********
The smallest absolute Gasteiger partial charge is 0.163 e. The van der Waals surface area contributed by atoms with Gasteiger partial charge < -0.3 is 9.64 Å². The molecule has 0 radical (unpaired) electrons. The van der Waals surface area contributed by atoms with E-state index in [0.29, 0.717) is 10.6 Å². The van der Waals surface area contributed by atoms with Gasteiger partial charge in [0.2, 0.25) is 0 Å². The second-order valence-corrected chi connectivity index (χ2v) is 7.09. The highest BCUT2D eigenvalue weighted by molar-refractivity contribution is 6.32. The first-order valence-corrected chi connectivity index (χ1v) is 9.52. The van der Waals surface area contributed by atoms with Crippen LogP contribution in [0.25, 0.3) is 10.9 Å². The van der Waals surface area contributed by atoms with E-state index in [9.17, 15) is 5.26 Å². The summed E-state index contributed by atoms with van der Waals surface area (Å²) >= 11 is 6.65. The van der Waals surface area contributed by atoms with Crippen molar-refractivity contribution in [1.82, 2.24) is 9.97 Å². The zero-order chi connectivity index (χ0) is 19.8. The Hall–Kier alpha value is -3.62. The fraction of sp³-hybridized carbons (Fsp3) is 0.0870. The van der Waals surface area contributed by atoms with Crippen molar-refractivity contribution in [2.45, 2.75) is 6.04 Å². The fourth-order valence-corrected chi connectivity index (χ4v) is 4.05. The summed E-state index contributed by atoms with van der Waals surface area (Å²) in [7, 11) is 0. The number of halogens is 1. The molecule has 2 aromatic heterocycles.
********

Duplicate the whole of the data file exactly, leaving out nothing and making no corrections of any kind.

The smallest absolute Gasteiger partial charge is 0.163 e. The van der Waals surface area contributed by atoms with Gasteiger partial charge < -0.3 is 9.64 Å². The molecule has 0 radical (unpaired) electrons. The van der Waals surface area contributed by atoms with E-state index in [0.29, 0.717) is 10.6 Å². The van der Waals surface area contributed by atoms with Gasteiger partial charge in [0.2, 0.25) is 0 Å². The second-order valence-corrected chi connectivity index (χ2v) is 7.09. The highest BCUT2D eigenvalue weighted by molar-refractivity contribution is 6.32. The first-order valence-corrected chi connectivity index (χ1v) is 9.52. The van der Waals surface area contributed by atoms with Crippen LogP contribution in [0.25, 0.3) is 10.9 Å². The van der Waals surface area contributed by atoms with E-state index in [9.17, 15) is 5.26 Å². The summed E-state index contributed by atoms with van der Waals surface area (Å²) >= 11 is 6.65. The van der Waals surface area contributed by atoms with Crippen molar-refractivity contribution in [1.82, 2.24) is 9.97 Å². The zero-order chi connectivity index (χ0) is 19.8. The Hall–Kier alpha value is -3.62. The fraction of sp³-hybridized carbons (Fsp3) is 0.0870. The van der Waals surface area contributed by atoms with Crippen molar-refractivity contribution in [2.45, 2.75) is 6.04 Å². The fourth-order valence-corrected chi connectivity index (χ4v) is 4.05. The summed E-state index contributed by atoms with van der Waals surface area (Å²) in [7, 11) is 0. The number of halogens is 1. The molecule has 2 aromatic heterocycles.